Conn. Attorney Sees His Benefits Case Reach U.S. Supreme Court

, The Connecticut Law Tribune


Over the holiday season, it was easy to overlook any news about U.S. Supreme Court rulings. But in a decision of interest to those in employment and insurance law practices, the justices ruled that health care insurers can legally set deadlines for when customers must file any lawsuit challenging a denial of benefits.

What may have been ever further overlooked is that the case actually originated in Connecticut. Patrick Begos, of Begos, Brown & Green in Southport, handled it every step of the way until it reached the nation's highest court.

"I never had a case go that far," said Begos. "It was the first time I have ever been to an argument at the Supreme Court in a case I was intimately involved in. That was great.

"It would've been nice to argue it, too, but when you're replaced by a former solicitor general, you really can't complain," Begos continued. Seth Waxman, now of WilmerHale in Washington, D.C., handled the Supreme Court arguments.

Begos and his firm were hired by Hartford Life & Accident Insurance Co. after the Connecticut-based insurer was sued by Julie Heimeshoff, who worked as a Walmart senior public relations manager. Heimeshoff, who complained that chronic pain and fatigue were interfering with her ability to work, filed for long-term disability benefits with The Hartford. Doctors diagnosed her with lupus and fibromyalgia in 2005, but her benefits claim was denied in 2007.

Begos explained that under the Employee Retirement Income Security Act (ERISA), an administrative review process is set up to address disputes like this before they can go to court.

Consider, for example, workers who become disabled. Begos said they must submit a claim to their health insurance provider, which then gathers information and ultimately decides whether it agrees that a person is disabled. Workers typically must turn in supporting documentation from their doctors and employers providing details of their medical condition, information about their job duties and verification they are not currently working.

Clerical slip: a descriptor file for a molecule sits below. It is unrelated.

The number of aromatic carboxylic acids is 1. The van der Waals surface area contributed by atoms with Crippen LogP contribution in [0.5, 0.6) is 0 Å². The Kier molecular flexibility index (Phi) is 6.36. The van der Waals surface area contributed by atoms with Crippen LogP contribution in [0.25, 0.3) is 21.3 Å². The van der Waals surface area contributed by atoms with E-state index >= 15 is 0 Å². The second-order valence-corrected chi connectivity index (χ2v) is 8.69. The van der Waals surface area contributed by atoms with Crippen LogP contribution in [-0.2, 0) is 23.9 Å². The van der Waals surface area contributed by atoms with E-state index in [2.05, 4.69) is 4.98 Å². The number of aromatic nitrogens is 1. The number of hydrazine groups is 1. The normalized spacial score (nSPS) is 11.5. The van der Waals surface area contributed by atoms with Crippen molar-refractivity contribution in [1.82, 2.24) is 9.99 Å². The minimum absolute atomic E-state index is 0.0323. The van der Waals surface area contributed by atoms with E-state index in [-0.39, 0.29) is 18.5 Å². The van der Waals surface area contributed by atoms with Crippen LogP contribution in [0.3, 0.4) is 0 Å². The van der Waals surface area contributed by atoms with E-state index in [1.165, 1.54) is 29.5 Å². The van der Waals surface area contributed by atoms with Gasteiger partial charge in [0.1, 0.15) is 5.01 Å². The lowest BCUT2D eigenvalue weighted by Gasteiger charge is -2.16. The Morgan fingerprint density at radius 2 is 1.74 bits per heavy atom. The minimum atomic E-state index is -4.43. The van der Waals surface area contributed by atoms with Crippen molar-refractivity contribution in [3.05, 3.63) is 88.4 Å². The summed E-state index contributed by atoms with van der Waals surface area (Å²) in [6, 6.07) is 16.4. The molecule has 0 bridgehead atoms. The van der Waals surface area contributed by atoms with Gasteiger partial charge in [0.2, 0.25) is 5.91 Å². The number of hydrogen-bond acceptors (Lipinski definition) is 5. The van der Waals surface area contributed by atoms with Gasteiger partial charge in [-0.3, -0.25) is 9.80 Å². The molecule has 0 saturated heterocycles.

If a worker disagrees with the insurance company's decision, he or she can pursue an administrative appeal, Begos explained. That appeal is usually handled by different people within the same insurance company. "Generally speaking it's only after that administrative appeal gets completed that the employee can go to court," said Begos.

In this case, Heimeshoff's claim was denied by The Hartford in 2007. In 2010, with the help of her attorney, Steven Krafchick, of the Krafchick Law Firm in Seattle, she sued in U.S. District Court in Connecticut for her benefits. Krafchick's practice focuses on representing people with fibromyalgia type disabilities.

Begos, however, said there was a provision in Heimeshoff's insurance plan stating that any lawsuit over benefits must be filed within three years of when her salary losses began. In Heimeshoff's case, that was in 2005. And so, Begos contended, her lawsuit should have been filed by 2008.

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